Your Roommate Could Be Changing Your Genes, Researchers Say


A roommate can do more than pay for their share of the bills – they can also influence your health, according to a new study.

Researchers from the European Molecular Biology Laboratory conducted a study that quantified social genetic effects (SGE) in laboratory mice. For example, a mouse sharing a cage with another mouse can be affected in several ways.

Credit: Chun-Hung Eric Cheng/Flickr, CC BY 2.0

The authors said that social genetic effects can even be studied when the traits that mediate the influence of the social environment aren’t known. Co-author Amelie Baud, a postdoctoral fellow at the European Bioinformatics Institute in Hinxton, England, said SGE shouldn’t be ignored.

“The take-away message here is that we need to pay attention to the genetic makeup of social partners, since in some cases it affects health more than the individual’s own genes,” Baud said. “This is something we did not know before. It means we need to stop looking at individuals in isolation and include social partners when we look at an individual’s health.”

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Over 40 traits in the mice were believed to be influenced by their neighbors. The mouse’s rate of growth, lung function and even blood biochemistry were just some of the traits changed by the cage mates.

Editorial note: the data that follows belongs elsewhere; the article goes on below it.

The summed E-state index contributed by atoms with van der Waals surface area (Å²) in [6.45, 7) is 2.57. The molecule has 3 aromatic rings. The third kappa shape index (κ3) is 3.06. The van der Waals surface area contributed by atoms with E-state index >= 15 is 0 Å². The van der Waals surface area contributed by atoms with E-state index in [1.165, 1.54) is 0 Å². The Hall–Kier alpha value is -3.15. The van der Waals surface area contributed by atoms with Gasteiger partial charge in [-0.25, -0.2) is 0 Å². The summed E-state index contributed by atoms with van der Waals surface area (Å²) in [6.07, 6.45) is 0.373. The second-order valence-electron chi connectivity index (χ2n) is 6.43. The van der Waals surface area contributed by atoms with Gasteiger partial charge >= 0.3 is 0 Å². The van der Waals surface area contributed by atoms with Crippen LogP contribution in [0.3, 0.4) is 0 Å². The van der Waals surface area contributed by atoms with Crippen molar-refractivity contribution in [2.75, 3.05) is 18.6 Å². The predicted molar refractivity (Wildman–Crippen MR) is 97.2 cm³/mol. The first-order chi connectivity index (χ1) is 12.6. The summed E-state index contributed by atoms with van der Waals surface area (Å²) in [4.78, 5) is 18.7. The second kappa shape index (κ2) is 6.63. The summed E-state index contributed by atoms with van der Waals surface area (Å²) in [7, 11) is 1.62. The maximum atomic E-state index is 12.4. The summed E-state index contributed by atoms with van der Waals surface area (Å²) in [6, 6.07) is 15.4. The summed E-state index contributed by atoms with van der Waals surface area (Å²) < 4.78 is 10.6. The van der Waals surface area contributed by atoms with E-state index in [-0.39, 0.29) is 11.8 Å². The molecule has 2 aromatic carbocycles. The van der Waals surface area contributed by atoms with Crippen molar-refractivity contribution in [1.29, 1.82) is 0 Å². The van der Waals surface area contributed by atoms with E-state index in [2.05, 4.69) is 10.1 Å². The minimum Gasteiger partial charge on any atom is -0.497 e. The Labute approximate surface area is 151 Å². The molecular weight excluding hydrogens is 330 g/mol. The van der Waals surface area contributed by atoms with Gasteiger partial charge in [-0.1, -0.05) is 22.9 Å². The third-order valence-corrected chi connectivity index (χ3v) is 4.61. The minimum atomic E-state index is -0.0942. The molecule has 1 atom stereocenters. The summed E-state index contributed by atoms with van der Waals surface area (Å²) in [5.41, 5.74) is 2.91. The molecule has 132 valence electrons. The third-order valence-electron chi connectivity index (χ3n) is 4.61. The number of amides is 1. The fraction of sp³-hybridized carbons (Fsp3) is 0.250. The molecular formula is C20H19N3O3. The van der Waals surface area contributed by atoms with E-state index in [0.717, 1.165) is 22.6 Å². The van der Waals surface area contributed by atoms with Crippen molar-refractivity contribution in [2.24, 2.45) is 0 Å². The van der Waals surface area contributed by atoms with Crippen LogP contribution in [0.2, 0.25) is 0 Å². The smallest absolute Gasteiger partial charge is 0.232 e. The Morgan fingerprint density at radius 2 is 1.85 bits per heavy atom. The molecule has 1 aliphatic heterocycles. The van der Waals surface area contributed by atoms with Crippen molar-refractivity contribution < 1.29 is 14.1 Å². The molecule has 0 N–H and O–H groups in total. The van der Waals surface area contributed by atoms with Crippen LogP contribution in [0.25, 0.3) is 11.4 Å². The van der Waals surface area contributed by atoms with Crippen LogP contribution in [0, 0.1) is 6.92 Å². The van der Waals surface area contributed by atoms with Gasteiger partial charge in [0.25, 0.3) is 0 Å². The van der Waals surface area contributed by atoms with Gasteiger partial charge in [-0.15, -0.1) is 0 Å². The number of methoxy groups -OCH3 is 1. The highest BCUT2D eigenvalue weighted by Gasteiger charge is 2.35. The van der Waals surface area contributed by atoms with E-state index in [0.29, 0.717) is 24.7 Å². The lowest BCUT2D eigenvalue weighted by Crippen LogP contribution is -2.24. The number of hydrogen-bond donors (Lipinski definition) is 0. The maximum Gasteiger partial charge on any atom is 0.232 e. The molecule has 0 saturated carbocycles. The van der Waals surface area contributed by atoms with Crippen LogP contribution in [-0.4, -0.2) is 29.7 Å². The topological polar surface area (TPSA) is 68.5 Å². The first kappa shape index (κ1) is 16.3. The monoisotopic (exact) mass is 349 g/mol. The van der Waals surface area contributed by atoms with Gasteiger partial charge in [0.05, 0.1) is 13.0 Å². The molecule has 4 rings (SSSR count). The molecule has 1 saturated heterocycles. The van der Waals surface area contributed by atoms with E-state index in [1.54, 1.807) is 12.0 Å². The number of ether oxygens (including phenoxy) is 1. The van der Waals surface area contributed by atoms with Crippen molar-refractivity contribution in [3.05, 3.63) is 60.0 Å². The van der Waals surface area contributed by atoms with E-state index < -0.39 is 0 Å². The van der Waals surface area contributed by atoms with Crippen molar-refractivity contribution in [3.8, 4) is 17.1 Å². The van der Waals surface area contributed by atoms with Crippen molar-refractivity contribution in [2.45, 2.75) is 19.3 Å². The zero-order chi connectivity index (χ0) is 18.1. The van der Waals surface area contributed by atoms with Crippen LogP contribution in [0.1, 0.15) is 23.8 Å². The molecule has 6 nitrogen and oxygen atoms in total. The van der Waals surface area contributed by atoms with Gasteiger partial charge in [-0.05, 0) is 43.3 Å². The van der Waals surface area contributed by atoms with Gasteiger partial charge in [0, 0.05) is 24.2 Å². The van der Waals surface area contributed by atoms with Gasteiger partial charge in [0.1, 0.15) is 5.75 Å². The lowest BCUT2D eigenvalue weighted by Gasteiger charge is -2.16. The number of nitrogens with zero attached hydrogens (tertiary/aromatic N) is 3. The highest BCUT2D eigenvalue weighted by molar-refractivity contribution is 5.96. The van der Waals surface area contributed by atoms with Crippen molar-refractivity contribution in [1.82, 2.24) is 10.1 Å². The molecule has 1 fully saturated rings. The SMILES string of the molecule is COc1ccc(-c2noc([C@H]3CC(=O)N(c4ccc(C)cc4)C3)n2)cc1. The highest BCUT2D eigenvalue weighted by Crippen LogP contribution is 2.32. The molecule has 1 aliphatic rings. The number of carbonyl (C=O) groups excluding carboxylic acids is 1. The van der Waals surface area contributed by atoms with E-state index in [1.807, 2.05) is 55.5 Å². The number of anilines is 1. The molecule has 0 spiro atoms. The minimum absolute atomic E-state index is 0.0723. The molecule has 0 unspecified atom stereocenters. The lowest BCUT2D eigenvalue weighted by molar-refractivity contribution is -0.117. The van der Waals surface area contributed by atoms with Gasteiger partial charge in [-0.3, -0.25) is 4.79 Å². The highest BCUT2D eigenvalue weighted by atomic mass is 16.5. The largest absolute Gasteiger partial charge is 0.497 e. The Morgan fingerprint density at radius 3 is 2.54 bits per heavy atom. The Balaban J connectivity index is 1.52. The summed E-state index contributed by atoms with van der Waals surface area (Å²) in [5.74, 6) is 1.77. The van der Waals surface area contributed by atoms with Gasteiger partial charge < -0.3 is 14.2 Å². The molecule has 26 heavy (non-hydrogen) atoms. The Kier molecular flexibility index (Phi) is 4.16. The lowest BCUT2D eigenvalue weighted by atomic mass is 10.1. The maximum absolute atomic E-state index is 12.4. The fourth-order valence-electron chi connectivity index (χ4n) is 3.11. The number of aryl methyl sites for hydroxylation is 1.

The study said that genetic variation in cage mates can explain up to 29 percent of the variation in anxiety, wound healing, immune function and body weight. The authors also stated that ignoring SGE can severely bias estimates of direct genetic effects, which can have important implications for a study of genetic basis of complex traits.

Baud said the research “could inform patients and doctors on social contributions to disease and provide clues as to how to mitigate social influence, or indeed enhance it when it has beneficial effects.”

The genetic changes in the laboratory mice weren’t always straightforward during the study. Black mice sharing spaces with gray mice were able to heal better than when they were with other black mice. Gray mice had less anxiety when sharing a cage with black mice instead of other gray mice. No one type of mouse had positive or negative effects on traits across the board when it came to cage mates.

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Credit: Voting Young/Flickr, CC BY-ND 2.0

For humans, Baud said an example of social genetic effects could show up in partners with different sleeping habits. A night owl’s genetics, or tendency to stay up later, could alter a morning person’s genetics, leading to health issues, she said.

The study said the influence of the social environment was “unexpectedly large.” Though the study was conducted on mice, the study could mean more for the world of genetics, the authors wrote.

“Our study sheds light on an important component of the genetic architecture of complex traits, one that lies outside the individual, in social partners,” the authors wrote. “Social genetic effects have already been shown to play an important role in artificial selection of livestock and have important evolutionary consequences. Our results provide evidence that SGE are also an important component of health and disease.”